A very common tomato pest is the aphid, on their own these little beasties look fairly innocuous and harmless, unfortunately they are not stone kickers and when they arrive, seemingly out of thin air, they arrive by the droves.There are also hundreds of different species of aphids. So getting rid of aphids quickly is extremely important and you must be vigilant so that you spot them before they completely envelope your plants.
There are loads of different ways to treat aphids and if applied at the right time they will work pretty effectively. A small but significant problem however is their ability to multiply, without having to mate and their persistence.
They see out the winter as eggs which hatch in the spring to turn into the winged females that go looking for nice juicy sap filled plants where they can lay their eggs. The eggs once laid only take about a week to hatch and the resulting aphids, which have a piercing bite will start to feed off the plant and produce young of their own and so the cycle begins.
Each aphid can produce up to 100 offspring so its not hard to imagine that within a very short time frame you could be faced with dealing with several thousands of these little creatures. When the food supply starts to get exhausted the young then start to appear with wings ready to fly off looking for fresh plants and food but by that time it is likely that their relentless feeding on the sap of your tomato plant will have killed off the plant and any chance of tomato fruit.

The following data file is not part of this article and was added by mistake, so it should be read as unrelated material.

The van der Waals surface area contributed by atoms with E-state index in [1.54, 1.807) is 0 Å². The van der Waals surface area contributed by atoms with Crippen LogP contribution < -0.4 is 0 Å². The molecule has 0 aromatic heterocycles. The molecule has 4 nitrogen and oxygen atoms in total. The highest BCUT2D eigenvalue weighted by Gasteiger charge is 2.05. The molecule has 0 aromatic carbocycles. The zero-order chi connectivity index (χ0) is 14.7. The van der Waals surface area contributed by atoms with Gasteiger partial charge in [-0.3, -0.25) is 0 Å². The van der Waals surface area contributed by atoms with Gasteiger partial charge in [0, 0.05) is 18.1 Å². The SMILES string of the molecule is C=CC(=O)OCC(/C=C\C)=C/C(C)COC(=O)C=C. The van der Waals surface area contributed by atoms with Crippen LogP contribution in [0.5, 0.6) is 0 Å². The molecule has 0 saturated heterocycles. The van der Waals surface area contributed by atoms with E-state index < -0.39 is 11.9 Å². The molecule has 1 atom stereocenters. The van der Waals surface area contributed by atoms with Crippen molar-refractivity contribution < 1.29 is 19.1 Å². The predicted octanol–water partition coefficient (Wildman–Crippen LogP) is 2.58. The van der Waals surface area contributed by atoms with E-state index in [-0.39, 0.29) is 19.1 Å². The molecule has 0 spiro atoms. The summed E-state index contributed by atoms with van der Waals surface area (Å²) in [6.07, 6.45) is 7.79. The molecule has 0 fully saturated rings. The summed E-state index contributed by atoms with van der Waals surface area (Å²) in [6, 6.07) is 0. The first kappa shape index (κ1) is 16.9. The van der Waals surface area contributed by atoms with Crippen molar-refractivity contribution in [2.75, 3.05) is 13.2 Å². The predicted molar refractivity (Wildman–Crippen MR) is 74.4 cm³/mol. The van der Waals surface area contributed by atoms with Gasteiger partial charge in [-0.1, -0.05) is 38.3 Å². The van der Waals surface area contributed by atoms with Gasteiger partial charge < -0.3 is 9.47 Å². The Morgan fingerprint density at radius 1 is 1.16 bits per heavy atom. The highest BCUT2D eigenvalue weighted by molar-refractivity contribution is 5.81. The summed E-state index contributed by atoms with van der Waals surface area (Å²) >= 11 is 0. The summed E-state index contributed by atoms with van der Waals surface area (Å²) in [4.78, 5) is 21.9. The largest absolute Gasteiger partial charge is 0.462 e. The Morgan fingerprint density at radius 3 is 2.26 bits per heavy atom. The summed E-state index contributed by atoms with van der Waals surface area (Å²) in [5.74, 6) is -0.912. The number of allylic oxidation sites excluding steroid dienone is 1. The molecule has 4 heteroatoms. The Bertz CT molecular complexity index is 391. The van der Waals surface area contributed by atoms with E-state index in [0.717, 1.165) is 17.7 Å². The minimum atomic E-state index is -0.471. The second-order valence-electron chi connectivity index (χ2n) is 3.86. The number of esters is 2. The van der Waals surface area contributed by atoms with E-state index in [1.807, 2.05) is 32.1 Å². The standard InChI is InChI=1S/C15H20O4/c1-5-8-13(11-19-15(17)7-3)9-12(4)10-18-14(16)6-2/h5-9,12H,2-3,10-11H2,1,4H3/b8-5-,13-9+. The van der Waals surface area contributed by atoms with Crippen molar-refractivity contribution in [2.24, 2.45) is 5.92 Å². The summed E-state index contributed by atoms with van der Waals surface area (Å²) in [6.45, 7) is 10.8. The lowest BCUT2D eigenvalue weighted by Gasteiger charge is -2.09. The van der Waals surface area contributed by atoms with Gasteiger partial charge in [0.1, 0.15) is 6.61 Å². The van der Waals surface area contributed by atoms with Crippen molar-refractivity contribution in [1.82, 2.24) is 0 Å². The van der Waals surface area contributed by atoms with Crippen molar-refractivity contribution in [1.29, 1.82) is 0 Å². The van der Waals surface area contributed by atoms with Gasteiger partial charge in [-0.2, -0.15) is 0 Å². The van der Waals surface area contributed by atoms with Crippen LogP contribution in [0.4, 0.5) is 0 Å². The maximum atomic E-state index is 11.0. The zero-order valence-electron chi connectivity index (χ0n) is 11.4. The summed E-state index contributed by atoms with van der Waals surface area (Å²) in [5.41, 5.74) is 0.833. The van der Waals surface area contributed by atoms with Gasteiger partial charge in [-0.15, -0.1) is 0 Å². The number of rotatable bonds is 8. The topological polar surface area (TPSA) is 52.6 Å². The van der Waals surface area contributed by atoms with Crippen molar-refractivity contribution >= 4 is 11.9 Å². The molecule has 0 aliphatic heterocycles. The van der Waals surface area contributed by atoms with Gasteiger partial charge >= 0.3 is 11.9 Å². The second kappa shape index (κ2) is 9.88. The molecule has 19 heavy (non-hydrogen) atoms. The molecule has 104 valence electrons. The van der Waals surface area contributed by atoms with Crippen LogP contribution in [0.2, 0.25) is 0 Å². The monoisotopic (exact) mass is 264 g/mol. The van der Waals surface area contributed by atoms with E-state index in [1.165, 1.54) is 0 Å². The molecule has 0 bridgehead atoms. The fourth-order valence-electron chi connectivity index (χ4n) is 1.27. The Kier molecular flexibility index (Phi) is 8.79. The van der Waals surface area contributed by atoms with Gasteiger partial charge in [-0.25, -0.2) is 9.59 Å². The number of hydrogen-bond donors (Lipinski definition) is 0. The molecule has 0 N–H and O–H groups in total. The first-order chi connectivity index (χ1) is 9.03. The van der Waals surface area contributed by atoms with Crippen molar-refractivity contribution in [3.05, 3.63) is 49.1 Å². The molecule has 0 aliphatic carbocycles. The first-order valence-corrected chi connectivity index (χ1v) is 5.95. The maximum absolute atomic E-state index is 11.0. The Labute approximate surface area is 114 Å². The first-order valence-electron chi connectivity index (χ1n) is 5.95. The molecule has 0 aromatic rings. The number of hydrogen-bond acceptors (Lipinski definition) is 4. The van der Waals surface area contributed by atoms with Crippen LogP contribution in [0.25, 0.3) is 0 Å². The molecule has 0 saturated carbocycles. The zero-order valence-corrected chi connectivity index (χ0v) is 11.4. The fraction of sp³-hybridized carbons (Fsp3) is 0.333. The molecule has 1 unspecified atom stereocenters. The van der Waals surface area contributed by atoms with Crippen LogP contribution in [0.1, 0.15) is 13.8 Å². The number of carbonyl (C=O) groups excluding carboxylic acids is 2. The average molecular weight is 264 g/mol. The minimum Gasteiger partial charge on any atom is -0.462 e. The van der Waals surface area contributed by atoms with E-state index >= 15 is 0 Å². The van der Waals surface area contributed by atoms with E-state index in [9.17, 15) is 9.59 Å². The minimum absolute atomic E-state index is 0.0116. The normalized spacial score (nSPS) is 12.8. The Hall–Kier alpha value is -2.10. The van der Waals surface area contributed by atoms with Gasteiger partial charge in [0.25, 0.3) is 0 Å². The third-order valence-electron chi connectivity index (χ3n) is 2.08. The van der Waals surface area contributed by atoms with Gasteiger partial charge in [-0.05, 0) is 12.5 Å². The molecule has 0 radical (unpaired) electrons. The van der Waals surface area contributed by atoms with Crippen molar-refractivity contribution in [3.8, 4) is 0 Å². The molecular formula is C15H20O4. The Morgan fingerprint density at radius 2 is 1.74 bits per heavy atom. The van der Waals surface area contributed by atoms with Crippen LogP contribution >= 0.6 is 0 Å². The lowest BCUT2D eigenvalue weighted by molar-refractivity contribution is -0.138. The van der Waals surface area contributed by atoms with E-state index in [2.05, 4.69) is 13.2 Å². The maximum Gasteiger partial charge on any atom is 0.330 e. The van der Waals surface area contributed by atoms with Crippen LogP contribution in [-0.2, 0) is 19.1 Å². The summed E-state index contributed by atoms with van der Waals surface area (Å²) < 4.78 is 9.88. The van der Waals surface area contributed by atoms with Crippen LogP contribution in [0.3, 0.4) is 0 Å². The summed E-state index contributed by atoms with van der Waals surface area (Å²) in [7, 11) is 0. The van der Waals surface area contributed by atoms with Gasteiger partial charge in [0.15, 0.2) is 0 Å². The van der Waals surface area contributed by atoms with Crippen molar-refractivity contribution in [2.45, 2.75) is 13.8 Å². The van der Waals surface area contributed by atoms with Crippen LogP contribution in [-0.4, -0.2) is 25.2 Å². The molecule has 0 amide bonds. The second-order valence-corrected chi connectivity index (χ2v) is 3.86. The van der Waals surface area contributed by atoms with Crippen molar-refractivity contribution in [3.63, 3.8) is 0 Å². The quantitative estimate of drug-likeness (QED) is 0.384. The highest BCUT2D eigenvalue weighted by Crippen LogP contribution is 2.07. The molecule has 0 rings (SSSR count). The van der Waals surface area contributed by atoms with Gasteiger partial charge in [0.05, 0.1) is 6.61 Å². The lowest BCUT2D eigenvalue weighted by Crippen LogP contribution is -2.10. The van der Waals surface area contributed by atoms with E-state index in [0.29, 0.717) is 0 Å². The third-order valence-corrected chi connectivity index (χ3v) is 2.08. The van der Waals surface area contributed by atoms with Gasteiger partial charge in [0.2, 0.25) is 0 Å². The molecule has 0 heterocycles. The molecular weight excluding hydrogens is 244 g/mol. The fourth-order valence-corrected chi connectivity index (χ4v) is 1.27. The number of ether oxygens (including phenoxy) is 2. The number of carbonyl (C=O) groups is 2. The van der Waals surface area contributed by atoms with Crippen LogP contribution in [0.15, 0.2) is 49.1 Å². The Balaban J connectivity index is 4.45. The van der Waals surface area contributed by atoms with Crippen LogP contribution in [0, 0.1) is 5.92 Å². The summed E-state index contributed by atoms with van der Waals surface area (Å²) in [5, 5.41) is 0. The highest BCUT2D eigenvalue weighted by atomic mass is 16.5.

The symptoms – leaves start to curl up an turn brown, there will be secretions of honeydew which will tend to foster fungus which often looks sooty and black in colour.
Prevention – use Aphid Traps, they should be placed in position in your garden early in the spring ready for the aphids winter eggs hatching and probably before you have actually planted tomatoes. Aphids are more resilient to the cold than tomatoes are and will happily feed off any plant that will provide sap while they are waiting for the nice tasty tomato plants to arrive.
Treatment – aphids can be killed using a similar method to the ones used for whitefly, Savona is a safe alternative to chemical insecticides and which I have provided a link to above or you can use a mix of 1 part insecticidal soap with 4 parts of water applied using a spray gun, this will generally see them off.
Like whitefly they hide on the underside of leaves so make sure you lift the leaves up and give the underside a good soaking. They also gather near the base of the plant so don’t forget to get right down to spray around the base. The soap mix unfortunately doesn’t last too long so will have to be re-applied quite regularly until you are sure they are completely eradicated.
If the Savona or the soap solution doesn’t work you could try something a little more drastic, use either a deltamethrin treatment or permethrin dust.